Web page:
Citizen group in troubled Swansea asks mayor to resign

Swansea Town Council argues during their meeting
Swansea Town Council argues during their meeting
Mayor Ray Spires says he has no intention of resigning
Mayor Ray Spires says he has no intention of resigning
The petition asking for Spires' resignation
The petition asking for Spires' resignation

By Jody Barr - email

SWANSEA, SC (WIS) - The town of Swansea has been breaking state law for the past 47 days. Town council was supposed to pass its budget by January 1, and council members are at each other's throats trying to come up with the cash.

The town needs to come up with $100,000 in cuts, and a petition is going around town asking the mayor to resign.

"Are you willing to cut your salary?" Swansea Councilman Ben Simons asked Mayor Ray Spires.

"Like I said at the last council meeting, I'll do what it takes to help this town," responded Spires, who never directly answered the question. "I love this town; I'm not going to do anything to hurt this town. But I've got the balls to stand up for what I believe in, which I think a lot of us at this table need to do, and not rely on others filling our heads with information."

Spires, the part-time mayor of 600 people makes $18,000 a year. Some townspeople like Sarah Forrester want him out.

"We, the undersigned, do respectfully request that Mayor Ray Spires resign his official duties to the town of Swansea effective immediately," Forrester read from a petition that has gotten a little more than 30 signatures in three days.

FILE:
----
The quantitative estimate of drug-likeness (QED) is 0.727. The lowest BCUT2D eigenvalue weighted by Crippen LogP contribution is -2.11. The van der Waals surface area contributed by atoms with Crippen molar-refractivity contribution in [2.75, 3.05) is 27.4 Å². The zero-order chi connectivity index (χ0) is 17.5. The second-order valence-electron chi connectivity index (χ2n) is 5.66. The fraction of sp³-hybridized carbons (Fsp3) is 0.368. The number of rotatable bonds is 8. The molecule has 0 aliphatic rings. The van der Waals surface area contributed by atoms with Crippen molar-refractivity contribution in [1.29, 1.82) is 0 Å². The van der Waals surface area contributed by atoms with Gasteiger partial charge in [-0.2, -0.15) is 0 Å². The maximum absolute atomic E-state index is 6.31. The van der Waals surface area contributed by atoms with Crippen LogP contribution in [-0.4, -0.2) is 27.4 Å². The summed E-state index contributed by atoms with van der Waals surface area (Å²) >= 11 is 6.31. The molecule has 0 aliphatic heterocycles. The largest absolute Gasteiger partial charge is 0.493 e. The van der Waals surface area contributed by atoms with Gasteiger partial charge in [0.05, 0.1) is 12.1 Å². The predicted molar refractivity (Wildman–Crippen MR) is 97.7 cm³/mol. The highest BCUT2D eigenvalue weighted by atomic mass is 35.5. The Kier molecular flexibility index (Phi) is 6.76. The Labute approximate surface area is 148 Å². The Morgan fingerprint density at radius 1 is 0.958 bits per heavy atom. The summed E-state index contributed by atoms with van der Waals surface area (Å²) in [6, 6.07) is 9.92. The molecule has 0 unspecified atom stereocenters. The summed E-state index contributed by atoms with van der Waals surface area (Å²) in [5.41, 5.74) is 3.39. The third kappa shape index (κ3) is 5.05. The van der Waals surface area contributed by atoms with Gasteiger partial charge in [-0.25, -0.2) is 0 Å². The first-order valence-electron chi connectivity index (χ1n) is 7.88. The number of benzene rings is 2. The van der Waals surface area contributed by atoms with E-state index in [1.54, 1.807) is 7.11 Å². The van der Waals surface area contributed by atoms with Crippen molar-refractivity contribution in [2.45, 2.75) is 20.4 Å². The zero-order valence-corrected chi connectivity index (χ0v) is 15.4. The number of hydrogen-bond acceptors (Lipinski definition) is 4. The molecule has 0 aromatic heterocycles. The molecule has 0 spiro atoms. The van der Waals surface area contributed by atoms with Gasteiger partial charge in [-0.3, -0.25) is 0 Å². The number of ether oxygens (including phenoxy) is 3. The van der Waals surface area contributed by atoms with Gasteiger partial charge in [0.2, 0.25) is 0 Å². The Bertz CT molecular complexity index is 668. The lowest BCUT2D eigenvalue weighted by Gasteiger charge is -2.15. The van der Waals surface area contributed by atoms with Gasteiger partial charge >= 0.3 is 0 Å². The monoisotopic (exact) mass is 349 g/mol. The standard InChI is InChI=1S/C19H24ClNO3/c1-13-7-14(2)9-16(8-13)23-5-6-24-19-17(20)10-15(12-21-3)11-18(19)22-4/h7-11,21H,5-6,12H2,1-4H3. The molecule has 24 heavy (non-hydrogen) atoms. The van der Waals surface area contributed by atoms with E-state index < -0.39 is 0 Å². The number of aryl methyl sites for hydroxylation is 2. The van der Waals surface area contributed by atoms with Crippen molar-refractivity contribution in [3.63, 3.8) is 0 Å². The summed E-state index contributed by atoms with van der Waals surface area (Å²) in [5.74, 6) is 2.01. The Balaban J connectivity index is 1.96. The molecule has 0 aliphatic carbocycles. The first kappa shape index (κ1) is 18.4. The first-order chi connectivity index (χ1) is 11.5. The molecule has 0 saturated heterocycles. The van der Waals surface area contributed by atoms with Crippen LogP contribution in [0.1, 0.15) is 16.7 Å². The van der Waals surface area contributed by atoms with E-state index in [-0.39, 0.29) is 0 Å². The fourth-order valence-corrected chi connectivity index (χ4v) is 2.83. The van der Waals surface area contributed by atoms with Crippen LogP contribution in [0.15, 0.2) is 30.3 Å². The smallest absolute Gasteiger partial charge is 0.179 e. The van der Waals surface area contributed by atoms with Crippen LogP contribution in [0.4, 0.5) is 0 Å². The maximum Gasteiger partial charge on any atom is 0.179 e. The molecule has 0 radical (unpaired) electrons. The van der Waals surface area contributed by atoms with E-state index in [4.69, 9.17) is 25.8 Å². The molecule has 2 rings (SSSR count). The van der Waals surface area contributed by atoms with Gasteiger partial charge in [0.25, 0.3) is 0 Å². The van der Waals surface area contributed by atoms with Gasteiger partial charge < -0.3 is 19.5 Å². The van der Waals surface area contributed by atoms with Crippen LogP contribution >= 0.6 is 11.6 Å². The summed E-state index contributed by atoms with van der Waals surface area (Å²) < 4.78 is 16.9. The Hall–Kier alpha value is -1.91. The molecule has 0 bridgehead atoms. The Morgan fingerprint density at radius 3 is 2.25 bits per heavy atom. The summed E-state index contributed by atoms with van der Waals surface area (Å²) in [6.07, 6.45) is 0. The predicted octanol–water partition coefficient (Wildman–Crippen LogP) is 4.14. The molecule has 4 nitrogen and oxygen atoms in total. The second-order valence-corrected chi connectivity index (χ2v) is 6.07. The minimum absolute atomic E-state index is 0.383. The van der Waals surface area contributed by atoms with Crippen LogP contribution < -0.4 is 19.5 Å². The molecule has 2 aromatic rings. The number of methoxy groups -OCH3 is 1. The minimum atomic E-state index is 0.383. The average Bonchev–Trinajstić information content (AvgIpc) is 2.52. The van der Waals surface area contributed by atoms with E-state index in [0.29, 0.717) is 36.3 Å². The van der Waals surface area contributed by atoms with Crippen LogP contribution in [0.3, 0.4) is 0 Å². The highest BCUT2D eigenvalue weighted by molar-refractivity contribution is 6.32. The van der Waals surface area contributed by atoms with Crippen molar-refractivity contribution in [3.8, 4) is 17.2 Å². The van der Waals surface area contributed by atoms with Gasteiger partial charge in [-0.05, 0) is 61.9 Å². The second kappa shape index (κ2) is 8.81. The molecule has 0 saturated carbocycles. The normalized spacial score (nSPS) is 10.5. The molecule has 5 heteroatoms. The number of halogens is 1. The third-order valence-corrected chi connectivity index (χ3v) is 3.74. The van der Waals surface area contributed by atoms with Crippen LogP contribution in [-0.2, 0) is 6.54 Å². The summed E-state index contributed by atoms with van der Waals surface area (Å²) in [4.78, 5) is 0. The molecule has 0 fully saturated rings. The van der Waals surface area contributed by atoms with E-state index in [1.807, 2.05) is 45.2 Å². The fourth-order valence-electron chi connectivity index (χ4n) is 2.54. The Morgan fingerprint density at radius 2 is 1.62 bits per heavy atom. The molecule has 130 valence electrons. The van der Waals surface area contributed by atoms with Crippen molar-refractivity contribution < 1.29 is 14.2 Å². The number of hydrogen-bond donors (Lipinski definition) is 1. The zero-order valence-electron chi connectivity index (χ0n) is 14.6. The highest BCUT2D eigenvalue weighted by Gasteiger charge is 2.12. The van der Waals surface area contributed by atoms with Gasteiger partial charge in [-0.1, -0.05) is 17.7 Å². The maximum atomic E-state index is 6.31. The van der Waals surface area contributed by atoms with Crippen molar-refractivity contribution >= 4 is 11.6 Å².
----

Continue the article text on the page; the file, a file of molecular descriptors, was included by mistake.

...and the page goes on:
Forrester says she's confident she'll have the signatures to convince Spires to step down. Forrester, who is living on a fixed income, is worried about a proposal that could raise Swansea's water and sewer rates by as much as 40 percent.

She blames the increase on Spires, and told him so during Monday night's meeting. "I just think it's pretty well uncalled for, and it's all come about since you've come into office," Forrester told Spires.

State law requires Swansea to pass a balanced budget by January 1. After two meetings and 47 days, the town remains $100,000 over budget.
Town Administrator Lorraine Abell told council she cut office supplies, postage and legal fees. "It came up to a total of a little over $2,000," she said.

"You haven't cut any expenses out of it, except for the token stuff," responded a council member. "$2,000, that's not even a drop in the bucket."

One proposal would furlough town employees two days a month. Simons wants to take away the 10 cell phones the town pays for, one for every employee except Abell.

The council ended the meeting with an argument, but without a budget. "You are railroading anything and any suggestion that I make," accused Simons.

"Mr. Simons is got it all packages, he knows it all," responded Councilwoman Linda Butler. "You're a super guy and a super smart guy."

"You're damn right I'm a super guy," Simons shot back.

"Oh, you need to quit that," said Butler. "You need to quit that."

"I'm not being angry, but it's time out for -- how about you be quiet," added Councilman Woodrow Davis. "Honor thy father and thy mother, so be quiet."

Forrester sat with her petition through the meeting, waiting to hear how the town would get its finances in order. The mayor declined to talk with us about it.

Spires said citizens "have the right to do what they want" with respect to the petition, but said he has no intention of resigning. "Got to verify that it's legal first," he said.

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